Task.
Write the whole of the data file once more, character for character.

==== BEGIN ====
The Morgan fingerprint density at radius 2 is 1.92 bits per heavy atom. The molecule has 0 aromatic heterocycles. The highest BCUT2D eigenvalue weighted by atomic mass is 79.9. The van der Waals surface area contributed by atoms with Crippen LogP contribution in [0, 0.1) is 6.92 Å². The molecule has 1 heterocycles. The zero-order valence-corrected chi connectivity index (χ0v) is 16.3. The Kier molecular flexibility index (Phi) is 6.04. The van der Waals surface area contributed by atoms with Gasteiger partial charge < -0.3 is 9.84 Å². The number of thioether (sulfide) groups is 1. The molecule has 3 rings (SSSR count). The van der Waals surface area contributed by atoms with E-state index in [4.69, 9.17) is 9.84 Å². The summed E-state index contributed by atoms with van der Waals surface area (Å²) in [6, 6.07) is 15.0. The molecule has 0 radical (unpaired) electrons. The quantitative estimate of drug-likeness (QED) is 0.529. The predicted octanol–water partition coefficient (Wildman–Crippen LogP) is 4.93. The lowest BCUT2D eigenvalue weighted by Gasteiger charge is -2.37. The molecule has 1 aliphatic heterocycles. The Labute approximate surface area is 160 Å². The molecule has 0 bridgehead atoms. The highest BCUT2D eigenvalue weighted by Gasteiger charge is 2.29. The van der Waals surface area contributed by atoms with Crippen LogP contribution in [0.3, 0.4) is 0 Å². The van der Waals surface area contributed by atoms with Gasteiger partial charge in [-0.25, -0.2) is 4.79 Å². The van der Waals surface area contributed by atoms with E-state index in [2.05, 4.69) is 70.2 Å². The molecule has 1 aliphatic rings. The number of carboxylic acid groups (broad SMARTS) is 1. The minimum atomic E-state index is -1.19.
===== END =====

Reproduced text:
The Morgan fingerprint density at radius 2 is 1.92 bits per heavy atom. The molecule has 0 aromatic heterocycles. The highest BCUT2D eigenvalue weighted by atomic mass is 79.9. The van der Waals surface area contributed by atoms with Crippen LogP contribution in [0, 0.1) is 6.92 Å². The molecule has 1 heterocycles. The zero-order valence-corrected chi connectivity index (χ0v) is 16.3. The Kier molecular flexibility index (Phi) is 6.04. The van der Waals surface area contributed by atoms with Gasteiger partial charge < -0.3 is 9.84 Å². The number of thioether (sulfide) groups is 1. The molecule has 3 rings (SSSR count). The van der Waals surface area contributed by atoms with E-state index in [4.69, 9.17) is 9.84 Å². The summed E-state index contributed by atoms with van der Waals surface area (Å²) in [6, 6.07) is 15.0. The molecule has 0 radical (unpaired) electrons. The quantitative estimate of drug-likeness (QED) is 0.529. The predicted octanol–water partition coefficient (Wildman–Crippen LogP) is 4.93. The lowest BCUT2D eigenvalue weighted by Gasteiger charge is -2.37. The molecule has 1 aliphatic heterocycles. The Labute approximate surface area is 160 Å². The molecule has 0 bridgehead atoms. The highest BCUT2D eigenvalue weighted by Gasteiger charge is 2.29. The van der Waals surface area contributed by atoms with Crippen LogP contribution in [0.3, 0.4) is 0 Å². The van der Waals surface area contributed by atoms with Gasteiger partial charge in [-0.25, -0.2) is 4.79 Å². The van der Waals surface area contributed by atoms with E-state index in [2.05, 4.69) is 70.2 Å². The molecule has 1 aliphatic rings. The number of carboxylic acid groups (broad SMARTS) is 1. The minimum atomic E-state index is -1.19.